Systems and methods for centralized domain name system administration

A Domain Name Service (DNS) administration computer system for centralized DNS administration includes at least one processor. The processor is configured to identify a first administrative action to be performed on a first DNS server. The processor is also configured to generate a first operation request message in an administrative language. The processor is further configured to transmit the first operation request message to a first DNS interface module associated with a first DNS server type of the first DNS server. The first DNS interface module is configured to perform one or more operational interactions with the first DNS server based at least in part on the first operation request, thereby performing the first administrative action on the first DNS server.

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Description

CROSS REFERENCE TO RELATED APPLICATIONS

This application is a continuation application of U.S. patent application Ser. No. 14/606,593 filed Jan. 27, 2015, entitled “SYSTEMS AND METHODS FOR CENTRALIZED DOMAIN NAME SYSTEM ADMINISTRATION”, the disclosure of which is hereby incorporated herein by reference in its entirety.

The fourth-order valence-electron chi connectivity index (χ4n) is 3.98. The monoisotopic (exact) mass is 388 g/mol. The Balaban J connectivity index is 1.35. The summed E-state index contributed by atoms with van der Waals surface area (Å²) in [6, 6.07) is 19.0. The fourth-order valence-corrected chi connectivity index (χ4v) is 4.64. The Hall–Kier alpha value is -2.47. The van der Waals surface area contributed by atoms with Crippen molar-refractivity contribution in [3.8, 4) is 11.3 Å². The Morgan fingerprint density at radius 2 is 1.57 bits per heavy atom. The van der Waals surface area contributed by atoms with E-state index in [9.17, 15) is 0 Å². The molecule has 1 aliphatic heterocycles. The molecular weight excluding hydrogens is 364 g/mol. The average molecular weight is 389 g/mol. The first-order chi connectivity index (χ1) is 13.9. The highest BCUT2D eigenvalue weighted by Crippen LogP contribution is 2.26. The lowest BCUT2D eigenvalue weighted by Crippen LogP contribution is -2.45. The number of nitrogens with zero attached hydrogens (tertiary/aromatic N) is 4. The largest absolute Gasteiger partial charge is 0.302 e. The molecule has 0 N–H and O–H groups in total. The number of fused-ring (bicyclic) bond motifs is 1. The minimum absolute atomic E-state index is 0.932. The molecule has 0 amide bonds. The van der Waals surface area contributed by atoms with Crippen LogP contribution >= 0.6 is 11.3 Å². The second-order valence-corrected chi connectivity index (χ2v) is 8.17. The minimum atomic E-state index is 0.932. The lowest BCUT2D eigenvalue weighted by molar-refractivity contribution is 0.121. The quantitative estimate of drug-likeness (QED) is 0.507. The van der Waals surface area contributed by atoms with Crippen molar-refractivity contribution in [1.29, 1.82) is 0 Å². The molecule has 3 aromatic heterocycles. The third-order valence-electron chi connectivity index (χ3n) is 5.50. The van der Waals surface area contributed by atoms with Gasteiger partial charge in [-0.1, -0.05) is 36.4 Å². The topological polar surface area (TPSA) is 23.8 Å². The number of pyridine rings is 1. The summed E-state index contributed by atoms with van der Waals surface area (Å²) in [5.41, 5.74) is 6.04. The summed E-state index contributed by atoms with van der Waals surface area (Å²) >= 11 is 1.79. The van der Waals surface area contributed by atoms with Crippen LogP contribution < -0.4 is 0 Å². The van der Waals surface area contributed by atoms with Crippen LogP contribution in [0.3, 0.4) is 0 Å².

BACKGROUND OF THE DISCLOSURE

This disclosure relates generally to Domain Name System (DNS) services and, more particularly, systems and methods for centralized administration of DNS servers.

The DNS service is a network-based service that translates host names (e.g., “www.xyz-company.com”) into network addresses recognizable by computing devices on the network. The most prolific example of DNS service is on the Internet, a TCP/IP-based network in which host names are commonly used to identify computing devices. On the Internet, DNS servers translate host names to Internet Protocol (IP) addresses to facilitate communications between computing devices. A business entity may, for example, provide one or more DNS servers on the Internet that provide name resolution for their own domain names (e.g., names associated with “xyz-company.com”). These DNS servers may be administered by the business entity during the course of business.

BRIEF DESCRIPTION OF THE DISCLOSURE